Fast Company Magazine, which calls itself “the most progressive business media brand in the world,” has cited Israeli companies such as SodaStream and BillGuard in its annual rankings of the most innovative companies from around the world.

The paper constructs it lists not simply based on a company’s innovative past (Facebook and Twitter were left off this year’s list), but also its continuing contributions to the modern marketplace. “In the Age of Flux, continuous improvement, speed of change and breadth of ambition are more important than ever,” it said.

SodaStream, the at-home carbonating company that made history this month as the first Israeli company to advertise in the Super Bowl, was No. 23 on the list 50 most innovative companies “for making carbonation sexy.” Its efforts to expand into the United States, where it only holds 1 percent of the market share, were cited as key to its innovative status.

The magazine cited SodaStream’s clever cooperation with well-known American brands for their flavor capsules, use of single-serving capsules for people who just want one cup of soda and the variety of models ranging from stripped-down to luxury as aspects of its innovation.

Israeli firm BillGuard took the No. 5 spot in the industry-specific category of the world’s top-10 most-innovative companies in finance “for scouring the Web to return $1 million in fraudulent charges and stalled refunds to debit- and creditcard users.”

The company, founded by Yaron Samid and Raphael Ouzan in 2010, uses crowd-sourcing to help consumers detect what they call grey charges on their banking and credit-card statements.

Unlike outright fraudulent charges, grey charges often are associated with purchases or subscriptions the consumer made, perhaps unwittingly.

“A lot of consumers are missing the fine print, and that’s where BillGuard comes in,” said Marina Boykis, BillGuard’s community manager.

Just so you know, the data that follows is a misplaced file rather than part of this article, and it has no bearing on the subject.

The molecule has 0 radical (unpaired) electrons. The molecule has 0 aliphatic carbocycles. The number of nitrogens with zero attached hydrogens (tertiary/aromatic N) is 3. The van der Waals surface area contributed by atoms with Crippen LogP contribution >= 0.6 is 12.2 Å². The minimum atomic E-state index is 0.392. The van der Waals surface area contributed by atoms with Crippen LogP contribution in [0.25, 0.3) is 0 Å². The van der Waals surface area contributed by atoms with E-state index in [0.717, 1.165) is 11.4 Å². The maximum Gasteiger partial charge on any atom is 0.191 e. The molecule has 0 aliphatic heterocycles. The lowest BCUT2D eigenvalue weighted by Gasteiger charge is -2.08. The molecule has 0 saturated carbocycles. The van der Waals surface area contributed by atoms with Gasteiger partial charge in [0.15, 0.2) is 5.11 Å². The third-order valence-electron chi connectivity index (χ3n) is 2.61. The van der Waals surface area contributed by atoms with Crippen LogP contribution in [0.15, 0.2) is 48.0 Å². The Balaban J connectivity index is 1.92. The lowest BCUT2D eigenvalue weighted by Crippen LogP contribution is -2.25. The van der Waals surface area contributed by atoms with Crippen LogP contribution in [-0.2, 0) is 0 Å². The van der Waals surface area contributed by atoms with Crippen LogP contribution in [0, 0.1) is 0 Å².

For example, a one-time purchase might opt the customer into auto-renewal, charging a new subscription fee every month or year. Similarly, a free or low-cost trial subscription could jump from free to very expensive once the trial period ends, or slowly increase over time without the customer knowing. “It’s not illegal... but it’s sneaky and deceptive” the company said.

Most people only skim their financial statements and can miss small charges that should not be there but add up over time. BillGuard, which estimates that an average consumer loses $356 a year to grey charges, created a website application (and is working an iPhone app) to automatically alert consumers to such irregularities in their statements.

In addition to checking irregular patterns, Boykis said, the company’s two other primary channels include crowd-sourcing, in which they investigate charges flagged by customers to find trends or problematic merchants, and scouring social media and online forums for complaints.

Finance innovation was among the 24 top-10 subcategories Fast Company compiled, which included both industry-specific categories such as health care, gaming and education, and five geographic categories, among them Israel (the other four were China, India, Russia and South America).

The other companies cited as top Israeli innovators included: Xsight systems, which detects junk on airplane runways; Waze, which provides traffic navigation using GPS; Galil software, which provides “onshore offshoring” to Israel Arabs; and Agricultural Knowledge Online, which monitors agricultural development online.

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